What’s the job: Representing residents on the 15-member City Council, including introducing and voting on legislation, approving city spending and providing oversight of city operations. Council members are elected to four-year terms by district. The 1st District includes Southeast Baltimore neighborhoods such as Fells Point, Canton, Patterson Park, Greektown and O’Donnell Heights.

Look up your City Council district here.


A photo of Liam Davis wearing a dark blue suit, light blue shirt, a gold tie with stripes, in front of the Baltimore harbor. He's leaning on a coin-operated tower viewer.
Liam Davis is a candidate for the Baltimore City Council in the 1st District. (Handout)

Name: Liam Davis

Age: 34

Personal: Baltimore native and resident of Greektown since 2012. Single, no children.

Education: Graduate of Calvert Hall College High School. Bachelor’s degree, metropolitan studies, Towson University. Licensed Maryland real estate agent.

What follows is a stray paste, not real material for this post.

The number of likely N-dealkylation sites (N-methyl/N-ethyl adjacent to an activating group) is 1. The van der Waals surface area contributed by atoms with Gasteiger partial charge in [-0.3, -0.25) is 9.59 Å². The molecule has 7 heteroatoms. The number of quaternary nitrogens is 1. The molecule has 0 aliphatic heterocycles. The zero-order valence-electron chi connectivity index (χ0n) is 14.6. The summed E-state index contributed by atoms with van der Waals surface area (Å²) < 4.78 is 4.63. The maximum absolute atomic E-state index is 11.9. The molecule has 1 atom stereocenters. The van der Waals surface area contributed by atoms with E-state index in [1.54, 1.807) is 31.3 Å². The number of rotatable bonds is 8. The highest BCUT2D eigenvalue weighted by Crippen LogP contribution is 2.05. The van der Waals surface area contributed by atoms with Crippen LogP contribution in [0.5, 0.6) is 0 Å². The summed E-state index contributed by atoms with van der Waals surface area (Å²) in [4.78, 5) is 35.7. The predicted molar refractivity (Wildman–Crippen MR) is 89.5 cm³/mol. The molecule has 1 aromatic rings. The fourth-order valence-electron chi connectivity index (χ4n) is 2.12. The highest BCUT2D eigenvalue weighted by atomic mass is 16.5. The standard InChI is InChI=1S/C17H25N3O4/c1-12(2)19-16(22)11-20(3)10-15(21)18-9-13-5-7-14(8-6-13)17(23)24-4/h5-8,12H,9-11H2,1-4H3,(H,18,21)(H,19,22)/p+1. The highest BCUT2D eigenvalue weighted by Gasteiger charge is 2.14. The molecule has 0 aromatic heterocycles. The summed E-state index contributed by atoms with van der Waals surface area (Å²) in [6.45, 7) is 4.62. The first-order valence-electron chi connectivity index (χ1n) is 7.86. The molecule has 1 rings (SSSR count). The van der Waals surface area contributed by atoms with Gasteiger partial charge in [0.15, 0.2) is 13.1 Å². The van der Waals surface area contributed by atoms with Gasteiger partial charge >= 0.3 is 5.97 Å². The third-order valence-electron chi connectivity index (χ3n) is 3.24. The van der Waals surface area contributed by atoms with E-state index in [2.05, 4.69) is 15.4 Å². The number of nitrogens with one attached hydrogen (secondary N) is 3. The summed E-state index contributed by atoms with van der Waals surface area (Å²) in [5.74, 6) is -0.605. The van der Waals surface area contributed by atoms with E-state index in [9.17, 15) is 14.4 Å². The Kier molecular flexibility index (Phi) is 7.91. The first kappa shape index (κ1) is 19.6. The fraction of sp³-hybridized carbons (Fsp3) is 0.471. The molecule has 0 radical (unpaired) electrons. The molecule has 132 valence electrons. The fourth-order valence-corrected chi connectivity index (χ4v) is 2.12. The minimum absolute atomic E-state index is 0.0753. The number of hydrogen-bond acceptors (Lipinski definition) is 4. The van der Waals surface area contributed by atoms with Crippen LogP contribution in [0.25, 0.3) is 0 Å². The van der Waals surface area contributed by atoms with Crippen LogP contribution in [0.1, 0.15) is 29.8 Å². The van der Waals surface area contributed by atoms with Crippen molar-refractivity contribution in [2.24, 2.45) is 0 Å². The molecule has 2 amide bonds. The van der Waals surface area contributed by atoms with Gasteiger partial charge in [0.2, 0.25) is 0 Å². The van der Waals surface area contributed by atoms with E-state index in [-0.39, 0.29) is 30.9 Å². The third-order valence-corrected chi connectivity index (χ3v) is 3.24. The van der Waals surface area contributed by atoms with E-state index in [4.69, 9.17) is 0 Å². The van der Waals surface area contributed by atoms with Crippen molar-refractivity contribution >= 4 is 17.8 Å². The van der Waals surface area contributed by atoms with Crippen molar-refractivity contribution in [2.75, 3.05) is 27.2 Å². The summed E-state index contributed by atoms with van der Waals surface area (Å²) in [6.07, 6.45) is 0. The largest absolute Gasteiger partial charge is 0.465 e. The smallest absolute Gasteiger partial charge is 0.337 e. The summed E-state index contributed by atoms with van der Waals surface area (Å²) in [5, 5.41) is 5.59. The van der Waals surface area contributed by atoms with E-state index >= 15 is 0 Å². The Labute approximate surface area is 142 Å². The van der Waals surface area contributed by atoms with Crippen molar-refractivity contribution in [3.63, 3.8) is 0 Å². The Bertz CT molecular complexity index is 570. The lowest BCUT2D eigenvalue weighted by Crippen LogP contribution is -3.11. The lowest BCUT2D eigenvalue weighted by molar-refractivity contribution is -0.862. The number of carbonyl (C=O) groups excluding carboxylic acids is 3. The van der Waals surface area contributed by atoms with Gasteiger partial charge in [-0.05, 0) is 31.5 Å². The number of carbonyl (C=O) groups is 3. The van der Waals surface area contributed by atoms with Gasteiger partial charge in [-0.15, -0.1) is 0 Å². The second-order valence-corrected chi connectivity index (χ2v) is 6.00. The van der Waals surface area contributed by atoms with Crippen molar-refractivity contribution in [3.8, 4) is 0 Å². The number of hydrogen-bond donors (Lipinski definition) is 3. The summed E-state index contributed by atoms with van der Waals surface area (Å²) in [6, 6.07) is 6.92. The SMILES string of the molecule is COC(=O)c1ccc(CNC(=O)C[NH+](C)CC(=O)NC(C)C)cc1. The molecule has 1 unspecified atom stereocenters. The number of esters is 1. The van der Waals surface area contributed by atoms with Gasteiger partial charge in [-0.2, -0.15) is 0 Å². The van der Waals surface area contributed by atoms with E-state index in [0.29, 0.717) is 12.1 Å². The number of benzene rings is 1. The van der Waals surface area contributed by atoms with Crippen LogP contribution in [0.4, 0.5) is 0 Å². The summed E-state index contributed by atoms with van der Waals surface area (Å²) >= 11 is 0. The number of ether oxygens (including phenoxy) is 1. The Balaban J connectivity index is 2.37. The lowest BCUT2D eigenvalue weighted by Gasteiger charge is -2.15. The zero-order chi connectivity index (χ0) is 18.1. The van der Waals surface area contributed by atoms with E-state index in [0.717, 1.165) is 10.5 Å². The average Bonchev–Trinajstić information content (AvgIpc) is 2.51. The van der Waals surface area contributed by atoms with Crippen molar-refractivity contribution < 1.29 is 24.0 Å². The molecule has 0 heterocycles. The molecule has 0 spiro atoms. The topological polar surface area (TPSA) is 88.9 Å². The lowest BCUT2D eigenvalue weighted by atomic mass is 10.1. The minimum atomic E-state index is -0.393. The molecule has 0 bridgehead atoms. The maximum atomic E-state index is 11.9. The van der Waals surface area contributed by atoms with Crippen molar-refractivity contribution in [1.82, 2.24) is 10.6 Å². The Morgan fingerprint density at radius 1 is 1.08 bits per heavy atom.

Experience: Over a decade of city government experience including: City Council President’s Office community liaison (Districts 1, 2, 3, and 11), chief clerk of the City Council, Council President’s Office legislative assistant and legislative affairs manager of the Baltimore City Department of Transportation. I have also served in a volunteer capacity as chair of the MTA Citizens Advisory Committee (2017-2019), president of Greektown Neighborhood Association (2016-2020), and Live Baltimore board member (2019 - present).

Endorsements: Baltimore City ILA District Council (Locals 333, 953 and 1429), Baltimore City Firefighters Local 734, Baltimore City Fire Officers Local 964, Council Vice President Sharon Green Middleton (6th District), Councilwoman Danielle McCray (2nd District), Councilman Mark Conway (4th District), Councilman Isaac “Yitzy” Schleifer (5th District), Councilman James Torrence (7th District), Councilman Eric Costello (11th District), Councilman Robert Stokes (12th District), Councilman Antonio Glover (13th District).